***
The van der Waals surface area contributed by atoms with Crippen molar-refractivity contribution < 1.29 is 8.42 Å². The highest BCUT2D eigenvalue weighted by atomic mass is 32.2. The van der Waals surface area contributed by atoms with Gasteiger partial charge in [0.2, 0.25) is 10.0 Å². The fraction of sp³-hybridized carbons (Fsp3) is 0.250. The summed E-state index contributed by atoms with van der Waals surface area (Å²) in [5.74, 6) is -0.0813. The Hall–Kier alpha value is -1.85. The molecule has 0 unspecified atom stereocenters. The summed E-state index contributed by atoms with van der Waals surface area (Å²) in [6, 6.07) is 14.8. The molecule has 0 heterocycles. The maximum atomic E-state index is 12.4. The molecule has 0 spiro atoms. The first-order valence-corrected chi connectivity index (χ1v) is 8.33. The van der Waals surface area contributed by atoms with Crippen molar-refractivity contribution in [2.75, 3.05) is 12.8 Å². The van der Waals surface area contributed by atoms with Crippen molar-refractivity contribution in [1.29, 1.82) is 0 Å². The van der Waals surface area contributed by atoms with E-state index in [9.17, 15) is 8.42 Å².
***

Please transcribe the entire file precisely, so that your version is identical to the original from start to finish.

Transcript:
The van der Waals surface area contributed by atoms with Crippen molar-refractivity contribution < 1.29 is 8.42 Å². The highest BCUT2D eigenvalue weighted by atomic mass is 32.2. The van der Waals surface area contributed by atoms with Gasteiger partial charge in [0.2, 0.25) is 10.0 Å². The fraction of sp³-hybridized carbons (Fsp3) is 0.250. The summed E-state index contributed by atoms with van der Waals surface area (Å²) in [5.74, 6) is -0.0813. The Hall–Kier alpha value is -1.85. The molecule has 0 unspecified atom stereocenters. The summed E-state index contributed by atoms with van der Waals surface area (Å²) in [6, 6.07) is 14.8. The molecule has 0 heterocycles. The maximum atomic E-state index is 12.4. The molecule has 0 spiro atoms. The first-order valence-corrected chi connectivity index (χ1v) is 8.33. The van der Waals surface area contributed by atoms with Crippen molar-refractivity contribution in [2.75, 3.05) is 12.8 Å². The van der Waals surface area contributed by atoms with Crippen molar-refractivity contribution in [1.29, 1.82) is 0 Å². The van der Waals surface area contributed by atoms with E-state index in [9.17, 15) is 8.42 Å².